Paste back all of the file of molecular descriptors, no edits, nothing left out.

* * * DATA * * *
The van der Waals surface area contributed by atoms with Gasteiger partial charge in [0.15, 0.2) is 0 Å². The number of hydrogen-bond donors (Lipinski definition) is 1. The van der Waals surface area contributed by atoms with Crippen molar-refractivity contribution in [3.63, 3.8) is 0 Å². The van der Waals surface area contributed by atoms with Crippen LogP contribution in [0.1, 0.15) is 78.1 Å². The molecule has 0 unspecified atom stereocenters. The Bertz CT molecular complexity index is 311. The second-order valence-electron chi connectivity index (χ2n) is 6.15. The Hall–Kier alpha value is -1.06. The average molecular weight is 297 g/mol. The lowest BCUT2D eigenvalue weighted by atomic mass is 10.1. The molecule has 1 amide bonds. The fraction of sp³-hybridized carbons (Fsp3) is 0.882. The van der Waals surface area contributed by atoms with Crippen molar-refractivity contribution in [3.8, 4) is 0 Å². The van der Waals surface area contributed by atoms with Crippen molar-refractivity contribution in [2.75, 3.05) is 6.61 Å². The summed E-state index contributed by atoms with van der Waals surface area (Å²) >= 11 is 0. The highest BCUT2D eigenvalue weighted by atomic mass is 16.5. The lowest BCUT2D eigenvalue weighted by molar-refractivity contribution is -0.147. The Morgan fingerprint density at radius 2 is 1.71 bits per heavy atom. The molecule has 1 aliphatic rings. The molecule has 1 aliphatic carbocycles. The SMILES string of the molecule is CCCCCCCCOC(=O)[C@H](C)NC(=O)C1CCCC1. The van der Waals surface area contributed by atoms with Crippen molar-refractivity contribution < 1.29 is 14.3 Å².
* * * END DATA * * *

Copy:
The van der Waals surface area contributed by atoms with Gasteiger partial charge in [0.15, 0.2) is 0 Å². The number of hydrogen-bond donors (Lipinski definition) is 1. The van der Waals surface area contributed by atoms with Crippen molar-refractivity contribution in [3.63, 3.8) is 0 Å². The van der Waals surface area contributed by atoms with Crippen LogP contribution in [0.1, 0.15) is 78.1 Å². The molecule has 0 unspecified atom stereocenters. The Bertz CT molecular complexity index is 311. The second-order valence-electron chi connectivity index (χ2n) is 6.15. The Hall–Kier alpha value is -1.06. The average molecular weight is 297 g/mol. The lowest BCUT2D eigenvalue weighted by atomic mass is 10.1. The molecule has 1 amide bonds. The fraction of sp³-hybridized carbons (Fsp3) is 0.882. The van der Waals surface area contributed by atoms with Crippen molar-refractivity contribution in [3.8, 4) is 0 Å². The van der Waals surface area contributed by atoms with Crippen molar-refractivity contribution in [2.75, 3.05) is 6.61 Å². The summed E-state index contributed by atoms with van der Waals surface area (Å²) >= 11 is 0. The highest BCUT2D eigenvalue weighted by atomic mass is 16.5. The lowest BCUT2D eigenvalue weighted by molar-refractivity contribution is -0.147. The Morgan fingerprint density at radius 2 is 1.71 bits per heavy atom. The molecule has 1 aliphatic rings. The molecule has 1 aliphatic carbocycles. The SMILES string of the molecule is CCCCCCCCOC(=O)[C@H](C)NC(=O)C1CCCC1. The van der Waals surface area contributed by atoms with Crippen molar-refractivity contribution < 1.29 is 14.3 Å².